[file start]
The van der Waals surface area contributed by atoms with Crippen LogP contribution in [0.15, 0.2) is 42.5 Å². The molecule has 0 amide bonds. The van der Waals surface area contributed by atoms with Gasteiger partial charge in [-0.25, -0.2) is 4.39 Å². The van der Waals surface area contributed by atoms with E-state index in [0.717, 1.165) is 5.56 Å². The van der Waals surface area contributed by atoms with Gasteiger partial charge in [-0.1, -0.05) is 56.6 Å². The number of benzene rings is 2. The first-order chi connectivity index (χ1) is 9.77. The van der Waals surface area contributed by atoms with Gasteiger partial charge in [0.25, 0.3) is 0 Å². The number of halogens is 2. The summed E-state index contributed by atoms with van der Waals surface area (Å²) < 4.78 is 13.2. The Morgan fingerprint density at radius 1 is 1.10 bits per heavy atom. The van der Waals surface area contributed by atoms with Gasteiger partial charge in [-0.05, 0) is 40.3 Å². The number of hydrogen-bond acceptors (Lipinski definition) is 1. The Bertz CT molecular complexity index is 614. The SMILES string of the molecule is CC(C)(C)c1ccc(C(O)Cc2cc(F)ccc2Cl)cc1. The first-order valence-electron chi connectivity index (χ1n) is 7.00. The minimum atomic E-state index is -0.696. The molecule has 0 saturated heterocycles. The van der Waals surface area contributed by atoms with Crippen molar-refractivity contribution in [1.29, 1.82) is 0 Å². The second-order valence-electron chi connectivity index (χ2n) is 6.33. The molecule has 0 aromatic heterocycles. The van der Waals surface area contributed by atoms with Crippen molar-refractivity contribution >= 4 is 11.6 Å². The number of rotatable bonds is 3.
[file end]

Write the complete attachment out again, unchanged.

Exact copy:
The van der Waals surface area contributed by atoms with Crippen LogP contribution in [0.15, 0.2) is 42.5 Å². The molecule has 0 amide bonds. The van der Waals surface area contributed by atoms with Gasteiger partial charge in [-0.25, -0.2) is 4.39 Å². The van der Waals surface area contributed by atoms with E-state index in [0.717, 1.165) is 5.56 Å². The van der Waals surface area contributed by atoms with Gasteiger partial charge in [-0.1, -0.05) is 56.6 Å². The number of benzene rings is 2. The first-order chi connectivity index (χ1) is 9.77. The van der Waals surface area contributed by atoms with Gasteiger partial charge in [0.25, 0.3) is 0 Å². The number of halogens is 2. The summed E-state index contributed by atoms with van der Waals surface area (Å²) < 4.78 is 13.2. The Morgan fingerprint density at radius 1 is 1.10 bits per heavy atom. The van der Waals surface area contributed by atoms with Gasteiger partial charge in [-0.05, 0) is 40.3 Å². The number of hydrogen-bond acceptors (Lipinski definition) is 1. The Bertz CT molecular complexity index is 614. The SMILES string of the molecule is CC(C)(C)c1ccc(C(O)Cc2cc(F)ccc2Cl)cc1. The first-order valence-electron chi connectivity index (χ1n) is 7.00. The minimum atomic E-state index is -0.696. The molecule has 0 saturated heterocycles. The van der Waals surface area contributed by atoms with Crippen molar-refractivity contribution in [1.29, 1.82) is 0 Å². The second-order valence-electron chi connectivity index (χ2n) is 6.33. The molecule has 0 aromatic heterocycles. The van der Waals surface area contributed by atoms with Crippen molar-refractivity contribution >= 4 is 11.6 Å². The number of rotatable bonds is 3.